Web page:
Animation legend Joseph Barbera, co-chairman and co-founder of Hanna-Barbera Studios, died Dec. 18 at his Studio City, Calif., home. He was 95.

Hanna-Barbera, founded in 1944, was subsequently sold and, in 1991, was bought by Turner Broadcasting, which used its 300-plus cartoon-series library as the basis for Cartoon Network. During the late '90s, Hanna-Barbera primarily produced new material for it.

In 1996, Turner was bought out by Time Warner and, with the death of co-founder William Hanna in 2001, Hanna-Barbera was absorbed into Warner Bros. Animation.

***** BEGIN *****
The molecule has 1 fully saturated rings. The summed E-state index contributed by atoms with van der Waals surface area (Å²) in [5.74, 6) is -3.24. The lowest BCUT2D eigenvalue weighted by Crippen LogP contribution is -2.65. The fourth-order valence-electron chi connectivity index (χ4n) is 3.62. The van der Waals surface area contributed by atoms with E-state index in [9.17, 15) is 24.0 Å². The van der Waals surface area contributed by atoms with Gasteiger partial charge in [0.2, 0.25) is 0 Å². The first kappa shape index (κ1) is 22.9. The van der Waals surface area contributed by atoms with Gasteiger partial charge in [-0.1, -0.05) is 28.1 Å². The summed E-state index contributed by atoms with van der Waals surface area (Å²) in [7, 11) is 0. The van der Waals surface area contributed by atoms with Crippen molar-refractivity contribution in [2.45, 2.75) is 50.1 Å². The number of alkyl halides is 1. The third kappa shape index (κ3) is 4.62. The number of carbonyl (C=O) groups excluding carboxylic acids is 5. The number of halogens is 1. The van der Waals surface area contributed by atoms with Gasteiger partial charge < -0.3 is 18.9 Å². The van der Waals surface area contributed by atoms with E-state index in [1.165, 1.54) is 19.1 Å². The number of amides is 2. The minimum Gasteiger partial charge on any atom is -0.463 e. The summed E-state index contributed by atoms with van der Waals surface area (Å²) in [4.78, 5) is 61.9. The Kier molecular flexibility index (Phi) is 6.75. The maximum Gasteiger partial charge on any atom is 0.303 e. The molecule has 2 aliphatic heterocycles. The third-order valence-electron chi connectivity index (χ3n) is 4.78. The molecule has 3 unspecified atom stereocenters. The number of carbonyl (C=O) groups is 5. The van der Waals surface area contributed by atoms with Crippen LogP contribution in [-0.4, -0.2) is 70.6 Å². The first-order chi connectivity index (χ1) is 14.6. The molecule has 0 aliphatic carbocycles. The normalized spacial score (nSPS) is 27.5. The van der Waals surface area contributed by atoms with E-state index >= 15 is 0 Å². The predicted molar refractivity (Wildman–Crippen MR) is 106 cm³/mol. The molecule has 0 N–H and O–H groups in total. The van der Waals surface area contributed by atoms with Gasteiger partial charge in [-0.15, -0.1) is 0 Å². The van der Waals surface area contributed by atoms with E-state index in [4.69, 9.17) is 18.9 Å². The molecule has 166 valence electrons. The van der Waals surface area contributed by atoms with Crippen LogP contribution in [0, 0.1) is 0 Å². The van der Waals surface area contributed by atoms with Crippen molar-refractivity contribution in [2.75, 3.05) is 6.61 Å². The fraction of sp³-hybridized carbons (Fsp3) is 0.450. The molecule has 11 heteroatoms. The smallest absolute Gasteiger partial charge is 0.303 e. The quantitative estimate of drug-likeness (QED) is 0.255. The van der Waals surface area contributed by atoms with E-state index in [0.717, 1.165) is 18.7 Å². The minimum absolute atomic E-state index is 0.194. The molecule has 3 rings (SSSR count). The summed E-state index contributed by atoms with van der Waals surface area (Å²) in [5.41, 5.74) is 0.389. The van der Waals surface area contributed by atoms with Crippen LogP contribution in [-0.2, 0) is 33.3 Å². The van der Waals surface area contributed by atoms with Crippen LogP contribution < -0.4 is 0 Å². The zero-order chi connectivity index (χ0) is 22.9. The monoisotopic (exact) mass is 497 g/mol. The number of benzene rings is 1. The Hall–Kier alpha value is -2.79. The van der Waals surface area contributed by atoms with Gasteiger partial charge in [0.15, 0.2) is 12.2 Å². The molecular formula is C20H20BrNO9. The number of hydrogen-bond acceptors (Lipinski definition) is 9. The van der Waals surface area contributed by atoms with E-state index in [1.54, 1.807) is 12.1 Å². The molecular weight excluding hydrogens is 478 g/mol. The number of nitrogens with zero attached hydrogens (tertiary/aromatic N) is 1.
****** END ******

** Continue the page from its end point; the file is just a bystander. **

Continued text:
Barbera and Hanna created hundreds of cartoon characters during their 60-plus-year partnership, some of them the world's most recognizable characters: Tom and Jerry, Huckleberry Hound, The Flintstones, The Jetsons, Scooby-Doo and Yogi Bear.

The pair teamed up when they were hired at MGM in 1937, Barbera as an animator/writer and Hanna as a director/story editor. Their first collaboration was Puss Gets the Boot, which led to the creation of Tom and Jerry.

When MGM closed its animation department, Hanna and Barbera formed Hanna-Barbera Studios, one of the first independent animation studios to produce series TV. Its second production, The Huckleberry Hound Show, won the studio its first Emmy, the first time an animated series had been so honored.

Barbera is survived by his wife, Sheila, and three children.